Web based threats such as malicious links on social medias, infected websites and malicious ads are terms that we read about quite often. We security experts have for quite some time tried to emphasize the importance of protecting both your website and computer from being infected, since these malicious websites often exploit client vulnerabilities. These vulnerabilities have been one of the major attack vectors for malware writers in recent years, but is it still a problem?
We are constantly seeing new software vulnerabilities , and the bad guys are very quick to developg exploits which are then hosted in their exploit kits. The vulnerabilities themselves are not dangerous unless the attacker is able to exploit them on the victim’s computer. The attackers have therefor developed ways to get victims to visit a website, for example, which then triggers the exploit. Some common ways are through social engineering or infecting a legitimate website with redirection code that points to the exploit kit.
Last month almost all major vendors released critical security updates for their software, such as Adobe, Oracle, Apple, Microsoft and Mozilla. I then started to research the current threat landscape, and focused on Sweden since I am the security researcher for the Nordic region; and after just a few minutes I saw that both Swedish websites and Swedish users were under attack.
The cybercrime business is really no different from other types of business such as pasta making or selling spare parts for cars. It has its own expenses and overheads. A hacker, just like any businessman, tries to save on attacks and keep their costs down.
In general, a web attack needs a domain name and hosting in order to spread malicious files. Everything is fairly straightforward with regards to hosting: the criminals either buy it themselves or use cracked servers to store their files. Protective measures cannot extend to the blocking of whole file servers, as legitimate data may also be stored on them.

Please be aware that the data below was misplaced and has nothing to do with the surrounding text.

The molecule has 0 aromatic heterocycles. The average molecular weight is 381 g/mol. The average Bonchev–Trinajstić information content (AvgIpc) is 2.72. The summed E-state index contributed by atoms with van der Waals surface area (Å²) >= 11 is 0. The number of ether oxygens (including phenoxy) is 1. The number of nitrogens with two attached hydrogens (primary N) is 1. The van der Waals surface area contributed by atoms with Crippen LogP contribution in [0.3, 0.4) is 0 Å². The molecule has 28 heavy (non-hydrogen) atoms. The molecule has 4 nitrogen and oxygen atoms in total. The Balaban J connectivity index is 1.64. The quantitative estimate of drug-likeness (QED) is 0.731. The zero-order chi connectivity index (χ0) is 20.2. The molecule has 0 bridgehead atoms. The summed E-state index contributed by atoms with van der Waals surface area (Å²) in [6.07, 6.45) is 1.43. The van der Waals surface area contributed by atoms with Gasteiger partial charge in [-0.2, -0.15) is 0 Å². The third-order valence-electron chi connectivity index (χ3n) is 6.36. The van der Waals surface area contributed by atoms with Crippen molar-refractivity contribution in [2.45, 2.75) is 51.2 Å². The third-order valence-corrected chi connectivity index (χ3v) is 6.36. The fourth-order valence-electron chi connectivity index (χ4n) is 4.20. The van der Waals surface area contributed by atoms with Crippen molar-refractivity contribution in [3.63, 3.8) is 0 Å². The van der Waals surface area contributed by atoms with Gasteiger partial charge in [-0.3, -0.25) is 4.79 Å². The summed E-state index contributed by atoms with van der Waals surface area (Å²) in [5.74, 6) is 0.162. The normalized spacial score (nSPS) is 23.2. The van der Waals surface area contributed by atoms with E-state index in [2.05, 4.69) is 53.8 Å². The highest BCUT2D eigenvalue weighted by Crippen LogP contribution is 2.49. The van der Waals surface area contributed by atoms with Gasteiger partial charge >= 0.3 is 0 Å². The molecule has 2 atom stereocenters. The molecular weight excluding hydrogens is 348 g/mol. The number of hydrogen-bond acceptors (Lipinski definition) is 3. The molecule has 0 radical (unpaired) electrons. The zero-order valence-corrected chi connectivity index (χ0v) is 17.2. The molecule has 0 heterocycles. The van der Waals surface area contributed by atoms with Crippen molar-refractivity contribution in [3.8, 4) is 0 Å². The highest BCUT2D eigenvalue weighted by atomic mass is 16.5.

Domain names can be blocked quickly by integrated security solutions. Therefore, a black hat has to constantly change the domain names from which their attacks originate.
Registration of a second-level domain name is relatively expensive (on average from $5 to $20 per unit), which is why cybercriminals often try to save money and use free third-level domain names.
Lately, the co.cc and cz.cc services have been at the forefront of cybercriminal activity. Hundreds of domain names were being registered every day, spreading a huge amount of malware over the Internet.
However, a couple of weeks ago an unprecedented event occurred: Google removed all resources located at co.cc from its search results.
As a result, it was no longer profitable for cybercriminals to register domain name in this zone, especially for those who make use of search engines (e.g. for spreading rogue AV with the help of black search engine optimization).